Debt Advice Apply Easily Online Today !

What are the Different Types of Mortgage available ?

These days there are a wide range of mortgages available to you depending on your current circumstances. Below is a list of just some of these.

Interest only
Only the interest will be paid off with each mortgage payment. One of the biggest differences between this and a repayment mortgage is that the monthly repayments are not going towards paying any of the outstanding balance.

Endowment Mortgages
An endowment mortgage is a form of interest only mortgage but has an additional savings plan such as an endowment policy. With this type of mortgage you will make a monthly contribution to a Life Insurance Company who will then invest this into the savings plan. The reason for having this life insurance is to repay the mortgage should you die before the policy matures.

Fixed rate
This type of mortgage means that your repayments are fixed for a set period of time at the beginning of your mortgage. You will not be affected by any changes to the lender's standard variable rate or the Bank of England's base rate during the fixed rate term.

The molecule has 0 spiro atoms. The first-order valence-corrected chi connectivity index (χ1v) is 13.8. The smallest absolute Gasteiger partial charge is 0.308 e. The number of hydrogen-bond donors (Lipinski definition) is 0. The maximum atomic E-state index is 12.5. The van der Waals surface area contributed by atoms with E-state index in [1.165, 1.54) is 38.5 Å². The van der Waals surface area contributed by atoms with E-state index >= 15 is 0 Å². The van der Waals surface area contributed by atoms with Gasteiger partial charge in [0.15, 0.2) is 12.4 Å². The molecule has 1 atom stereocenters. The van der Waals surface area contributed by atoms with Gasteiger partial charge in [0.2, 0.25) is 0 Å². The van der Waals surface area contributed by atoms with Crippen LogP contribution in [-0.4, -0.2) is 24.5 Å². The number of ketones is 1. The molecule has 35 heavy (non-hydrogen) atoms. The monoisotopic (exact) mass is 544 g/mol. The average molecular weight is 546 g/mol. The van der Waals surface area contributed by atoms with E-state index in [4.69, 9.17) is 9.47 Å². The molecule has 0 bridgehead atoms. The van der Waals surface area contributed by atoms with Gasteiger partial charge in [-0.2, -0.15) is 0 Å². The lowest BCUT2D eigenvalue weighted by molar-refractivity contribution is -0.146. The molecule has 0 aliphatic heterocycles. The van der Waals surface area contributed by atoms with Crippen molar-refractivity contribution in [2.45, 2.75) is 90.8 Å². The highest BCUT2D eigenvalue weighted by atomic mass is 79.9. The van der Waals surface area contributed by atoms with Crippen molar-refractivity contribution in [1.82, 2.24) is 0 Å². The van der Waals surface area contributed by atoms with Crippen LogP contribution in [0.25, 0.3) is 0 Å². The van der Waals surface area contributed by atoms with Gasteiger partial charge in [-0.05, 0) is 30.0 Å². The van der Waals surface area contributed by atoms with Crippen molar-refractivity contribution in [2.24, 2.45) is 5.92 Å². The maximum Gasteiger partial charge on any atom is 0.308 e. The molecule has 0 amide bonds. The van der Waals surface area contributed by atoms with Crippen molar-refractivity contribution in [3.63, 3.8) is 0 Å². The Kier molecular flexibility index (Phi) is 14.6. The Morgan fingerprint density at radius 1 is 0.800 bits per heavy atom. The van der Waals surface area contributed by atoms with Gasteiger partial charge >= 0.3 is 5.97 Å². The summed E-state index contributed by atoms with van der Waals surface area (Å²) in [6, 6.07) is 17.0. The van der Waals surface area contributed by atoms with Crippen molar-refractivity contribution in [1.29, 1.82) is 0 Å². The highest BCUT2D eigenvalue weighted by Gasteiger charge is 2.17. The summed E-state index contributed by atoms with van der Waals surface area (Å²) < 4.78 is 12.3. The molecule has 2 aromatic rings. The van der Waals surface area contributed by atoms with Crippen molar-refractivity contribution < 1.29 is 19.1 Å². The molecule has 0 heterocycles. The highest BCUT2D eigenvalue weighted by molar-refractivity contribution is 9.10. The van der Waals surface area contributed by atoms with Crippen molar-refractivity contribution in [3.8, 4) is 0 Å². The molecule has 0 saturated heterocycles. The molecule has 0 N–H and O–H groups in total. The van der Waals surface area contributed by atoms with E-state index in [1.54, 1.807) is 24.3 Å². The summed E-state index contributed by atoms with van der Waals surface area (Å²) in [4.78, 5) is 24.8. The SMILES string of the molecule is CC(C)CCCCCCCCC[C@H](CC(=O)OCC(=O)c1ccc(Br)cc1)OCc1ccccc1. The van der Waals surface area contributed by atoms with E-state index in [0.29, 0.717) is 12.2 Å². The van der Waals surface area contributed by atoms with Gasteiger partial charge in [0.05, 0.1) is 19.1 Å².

Variable Rate Mortgage
This will be based upon the lenders standard variable rate, which is often affected by changes to the Bank of England's base rate. Typically the standard variable rate will be 1.5%– 3.5% above the Bank of England’s base rate.

Tracker rate mortgage
A tracker rate mortgage will follow the changes in the Bank of England’s base rate at an agreed degree of difference. It is available for a fixed period or the length of the loan. Once the set period of time has finished, the mortgage changes to the lenders standard variable rate.

Capped rate
This means that the interest rate will not go above a particular level for a set duration of time from the beginning of your mortgage.

Standard variable rate
The repayments that you make will change in line with changes to the Bank of England base rate.

Repayment Mortgages
This type of mortgage sees repayments made over a set number of years with interest, meaning that you will be repaying some of the original sum and the interest. Over time you will pay off more of this capital per month and a reducing rate of interest.